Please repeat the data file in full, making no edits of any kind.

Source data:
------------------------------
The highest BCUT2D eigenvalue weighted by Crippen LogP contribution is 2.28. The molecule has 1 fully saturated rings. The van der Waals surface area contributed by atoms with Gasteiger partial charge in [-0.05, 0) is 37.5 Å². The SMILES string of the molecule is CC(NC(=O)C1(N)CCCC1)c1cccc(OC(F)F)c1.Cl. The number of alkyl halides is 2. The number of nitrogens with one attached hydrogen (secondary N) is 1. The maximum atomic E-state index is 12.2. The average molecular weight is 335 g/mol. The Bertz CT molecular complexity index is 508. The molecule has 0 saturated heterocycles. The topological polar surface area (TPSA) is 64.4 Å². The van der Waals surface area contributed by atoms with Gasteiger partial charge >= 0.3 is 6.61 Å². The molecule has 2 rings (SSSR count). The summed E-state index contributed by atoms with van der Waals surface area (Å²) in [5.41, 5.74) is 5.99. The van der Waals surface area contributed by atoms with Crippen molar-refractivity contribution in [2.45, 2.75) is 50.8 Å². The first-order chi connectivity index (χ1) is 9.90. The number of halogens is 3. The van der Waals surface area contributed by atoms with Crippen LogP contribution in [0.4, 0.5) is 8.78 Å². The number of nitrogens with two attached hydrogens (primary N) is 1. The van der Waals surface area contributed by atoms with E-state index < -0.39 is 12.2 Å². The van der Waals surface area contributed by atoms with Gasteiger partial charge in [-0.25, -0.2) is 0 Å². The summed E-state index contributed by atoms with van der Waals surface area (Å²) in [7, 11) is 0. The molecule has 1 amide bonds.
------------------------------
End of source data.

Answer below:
The highest BCUT2D eigenvalue weighted by Crippen LogP contribution is 2.28. The molecule has 1 fully saturated rings. The van der Waals surface area contributed by atoms with Gasteiger partial charge in [-0.05, 0) is 37.5 Å². The SMILES string of the molecule is CC(NC(=O)C1(N)CCCC1)c1cccc(OC(F)F)c1.Cl. The number of alkyl halides is 2. The number of nitrogens with one attached hydrogen (secondary N) is 1. The maximum atomic E-state index is 12.2. The average molecular weight is 335 g/mol. The Bertz CT molecular complexity index is 508. The molecule has 0 saturated heterocycles. The topological polar surface area (TPSA) is 64.4 Å². The van der Waals surface area contributed by atoms with Gasteiger partial charge >= 0.3 is 6.61 Å². The molecule has 2 rings (SSSR count). The summed E-state index contributed by atoms with van der Waals surface area (Å²) in [5.41, 5.74) is 5.99. The van der Waals surface area contributed by atoms with Crippen molar-refractivity contribution in [2.45, 2.75) is 50.8 Å². The first-order chi connectivity index (χ1) is 9.90. The number of halogens is 3. The van der Waals surface area contributed by atoms with Crippen LogP contribution in [0.4, 0.5) is 8.78 Å². The number of nitrogens with two attached hydrogens (primary N) is 1. The van der Waals surface area contributed by atoms with E-state index < -0.39 is 12.2 Å². The van der Waals surface area contributed by atoms with Gasteiger partial charge in [-0.25, -0.2) is 0 Å². The summed E-state index contributed by atoms with van der Waals surface area (Å²) in [7, 11) is 0. The molecule has 1 amide bonds.